Japanese theater history, what it is, origin and the four elements

What is Japanese theater?

Traditionally,  Japanese theater  is characterized by the combination of dance, performance and music (which includes the use of musical instruments and singing). It currently has four elements:   ,  kabuki,  kyogen  and  bunraku  . japanese theater history

Japanese theater history and origin

Mythologically, the origin of Japanese theater came from the dance of the goddess Uzume. Legend has it that, on a beautiful day, the gods Izanami and Izanagi sent their son Suzanoo to the so-called Land of Yomi (Land of the Dead), as a way of punishing him for his evil deeds.

However, before he left, he was said to have visited his older sister, Amaterasu, the Sun Goddess. Suzanoo played several pranks on her sister and, because she got angry, she took refuge in a cave, sinking into a world of extreme darkness.

To reverse the situation, the gods, who were worried, got together to think of a way to get Amaterasu out of there. So, astutely, they decided to have a party in front of the cave.

It didn’t take long before, at a given moment, the goddess Uzume, carrying a hood and a spear, began to dance on top of a barrel, in the midst of all the gods, making everyone there burst into laughter. With that, the movement and laughter attracted Amaterasu, thus bringing the sunlight back to the world.

After that, Suzanoo was punished for the annoyance caused. Uzume, in turn, descended to Earth and it is said that this gave rise to the imperial family and also to the first priestesses. The episode was described in the famous book  Kojiki  (Record of Ancient Things). japanese theater history

The origin of Japanese theater is directly linked to religion, both historically and mythologically speaking. So much so that the religious dances that were performed in temples, festivals and shrines, such as the kagura (Shinto dance), the bugaku and the gigaku (Buddhist dances originating in China and India, respectively), as well as the popular sarugaku and dengaku, originated the traditional forms of theater in Japan.

The Four Elements of Japanese Theater

The Japanese theater as we know it today has its origin in the second half of the 14th century. And it has very different characteristics from what we are used to seeing in theater here in Brazil, being known for the combination of dance, representation and music (which includes the use of musical instruments and singing). japanese theater history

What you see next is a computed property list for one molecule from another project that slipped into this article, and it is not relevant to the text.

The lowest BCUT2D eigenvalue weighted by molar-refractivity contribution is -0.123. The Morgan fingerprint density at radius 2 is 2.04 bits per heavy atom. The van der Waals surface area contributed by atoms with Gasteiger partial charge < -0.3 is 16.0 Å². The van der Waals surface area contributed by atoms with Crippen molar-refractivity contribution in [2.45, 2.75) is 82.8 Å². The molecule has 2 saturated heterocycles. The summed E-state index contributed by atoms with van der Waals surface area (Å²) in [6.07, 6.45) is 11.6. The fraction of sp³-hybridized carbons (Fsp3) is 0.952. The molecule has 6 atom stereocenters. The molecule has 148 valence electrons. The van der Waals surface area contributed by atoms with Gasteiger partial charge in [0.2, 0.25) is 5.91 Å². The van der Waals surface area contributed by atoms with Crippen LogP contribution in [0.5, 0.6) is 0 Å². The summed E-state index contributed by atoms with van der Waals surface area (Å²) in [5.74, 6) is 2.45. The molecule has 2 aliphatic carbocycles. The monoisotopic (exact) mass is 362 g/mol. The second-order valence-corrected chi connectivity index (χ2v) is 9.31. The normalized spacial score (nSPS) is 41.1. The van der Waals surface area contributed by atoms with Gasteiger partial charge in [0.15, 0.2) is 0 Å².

Currently, there are four types of theater still performed in Japan:  Kyogen ,  No ,  Kabuki ,  and  Bunraku . Get to know each of them better below: japanese theater history

1 – Theater No japanese theater history

Japanese theater history

Also known as Nō, Noh or Nou, the No theater modality originated in Shinto rites. It was first introduced by Kan’ami Kiyotasugu (1333-1384) and years later developed by his son Zeami (1363-1444). Soon after, it was adopted by feudal lords, popularly known as Daimyo, becoming more ceremonial and ritualistic. japanese theater history

Among its characteristics are the combination of music, pantomime, singing and poetry, which is nothing more than one of the most important forms of classical Japanese musical drama. No theater and its art form progressed from other theatrical, popular and aristocratic strands, such as Shirabyoshi, Dengaku and Gagaku. japanese theater history

And, for the sake of curiosity, the term “No” derives from a word present in the Japanese vocabulary that means “skill” or “talent”. During the performances, the characters of the No theater usually wear masks, as is the case of the protagonists (shites) and their companions, but not all of the cast.

Traditional No is performed on an empty stage, with a shrine-like roof, three sides of cypress wood, and a ramped side entrance. There is also a tradition that all actors are male and that they wear masks to play demons and female characters.

During the presentation, these appear one or two at a time, always from choreographed and slow movements, called kata, and which are also used in martial arts, usually with musical background from the feudal era. japanese theater history

Another traditional feature of the No theater is that the actors wear heavy and decorated costumes, with several layers, to make them more imposing. japanese theater history

And if before, No’s performances used to last practically a whole day, with five pieces interspersed with short comic texts by Kyogen, currently, only two traditional  No pieces are presented  , interspersed with only one by Kyogen .

The current  No companies  are located in Tokyo, Osaka and Kyoto (Kyoto) and mix  No  with other theatrical traditions as well, in addition to the inclusion of women.

In summary, No Theater combines theatre, poetry, ballet, instrumental and vocal music and masks. The diverse musical elements within it are intertwined in a symbiosis of pantomime and singing. japanese theater history

Furthermore, the description of each scene in the plays relies exclusively on the text of the song and on the actor’s movements and gestures. The junction of these elements obeys the corporal and musical rules, the sophisticated theories, resulting in a presentation, aesthetically speaking, extremely refined, beautiful and unique. japanese theater history